Hi There
I hope that this information may be of use to you.

The advice is based on my own experience with a limited number of graphic tablets but a relatively wide selection of software.

There are some links below, and elsewhere on the page, that may provide more help.
Fishpond Australia
600 x 120 skyscraper
I have just noticed that search engines are sending people to my site when they ask about buying a graphics tablet. So here, hopefully, is an answer to that question.
This is not a question that can be answered with a simple yes/no answer. Also this advice is based on my own personal experience, with just two models of graphic tablet from one manufacturer (now three from two manufacturers), but hopefully it will give you some pointers, to help you decide for yourself.

Couldn't live without it.
Let me say first of all, that I could never go back to working without a graphics tablet, though for some tasks, I still find the mouse the best tool to use. It really depends what I am trying to do at the time.

Tablet works as a mouse.
A tablet can perform all of the functions of an ordinary mouse, pointing, clicking, right clicking and double clicking, drag and drop etc. One of the things that it can't do is emulate a scroll wheel. Whenever I am browsing the web or using any software that is easier to do with the scroll wheel, then I always use the mouse.

Drawing and painting software
When I am working with drawing or painting programs, I use the graphics tablet about 90% of the time and the mouse for the rest. Sometimes the tablet just appears to be over sensitive, where the mouse works just fine (don't forget all of these comments apply to my tablet, others may work differently). Check out my gallery pages - much of the work was done with a graphics tablet.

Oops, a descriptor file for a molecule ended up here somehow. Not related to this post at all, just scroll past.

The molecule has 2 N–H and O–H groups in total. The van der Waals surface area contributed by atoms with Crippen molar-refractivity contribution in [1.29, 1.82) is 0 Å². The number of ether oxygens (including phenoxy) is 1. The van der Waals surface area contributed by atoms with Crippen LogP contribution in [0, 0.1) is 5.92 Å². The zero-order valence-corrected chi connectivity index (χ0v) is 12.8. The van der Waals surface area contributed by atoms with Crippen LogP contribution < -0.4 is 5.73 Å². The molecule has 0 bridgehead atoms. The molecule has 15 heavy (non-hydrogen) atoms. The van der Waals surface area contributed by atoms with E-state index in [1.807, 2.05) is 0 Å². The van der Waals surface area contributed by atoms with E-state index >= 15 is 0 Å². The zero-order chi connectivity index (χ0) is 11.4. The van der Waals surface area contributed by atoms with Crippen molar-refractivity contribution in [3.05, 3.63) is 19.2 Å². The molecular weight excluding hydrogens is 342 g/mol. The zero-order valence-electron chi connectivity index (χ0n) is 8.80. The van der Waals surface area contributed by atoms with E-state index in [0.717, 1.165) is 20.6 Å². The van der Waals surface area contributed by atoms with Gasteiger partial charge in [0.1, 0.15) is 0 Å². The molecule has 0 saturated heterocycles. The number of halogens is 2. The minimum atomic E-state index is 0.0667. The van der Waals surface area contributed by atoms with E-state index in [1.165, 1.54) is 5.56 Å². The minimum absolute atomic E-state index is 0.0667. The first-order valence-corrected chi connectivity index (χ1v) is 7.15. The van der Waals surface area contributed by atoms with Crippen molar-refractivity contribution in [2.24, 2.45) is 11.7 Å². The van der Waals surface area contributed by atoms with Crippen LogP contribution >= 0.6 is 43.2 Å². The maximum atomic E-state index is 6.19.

3D Modelling
I tend to find that for 3D modelling I use the mouse just about exclusively, especially if I am using Blender, which makes heavy use of the middle mouse button (Blender by the way is a free 3D modelling program, find out more on my Blender pages)

3D Modelling update (November 7, 2007)
I have recently been using some newer 3D apps (Curvy 3D and MOI) which are more suited to use with the tablet, actually MOI (Moment Of Inspiration) was designed specifically for the graphic artist/tablet user. I can report that these newer apps work well with the tablet. Also Caligari Truespace has a setting to make it more useable with a graphics tablet, well versions up to 6 definitely do. I don't know about version 7 or 7.5 as I haven't tried those.

Web page creation
When creating my web pages, I use Macromedia Dreamweaver, and use only the mouse. The scroll wheel gets a heavy workout, as I scroll up and down trying to find all of the errors on the page.

Web page creation update
I have gone back to using a text editor (with syntax highlighting) for creating and modifying pages. Now that CSS is used for page layout, instead of tables, I just find it quicker and easier than using IDE's such as Dreamweaver and Microsoft Expression Studio.

I used PSPad for quite a while but have now switched to CodeLoster PHP Edition but I still find it is the mouse that gets used, rather that the graphics tablet.

Animation
The tablet and the mouse probably get about an equal share for this task. The tablet is used when I am creating the drawings, but the mouse takes over as I move things around, work in the timeline and everything else involved in the animation process.

Using Office programs
Here I am referring to word processing, spreadsheets etc. I don't really do a great deal of this as my main area of interest is in multimedia, but when I do, the mouse is usually used exclusively.

Music Software
Once I have got the music into the sequencer, with the midi keyboard, the mouse is usually the most used tool for arranging tracks, setting instruments etc. etc.

Signing my name
I often sign my digital paintings/drawings and the only way to do this is with the pen and tablet. If you don't believe me, just try signing your name with your mouse.

Handwriting Recognition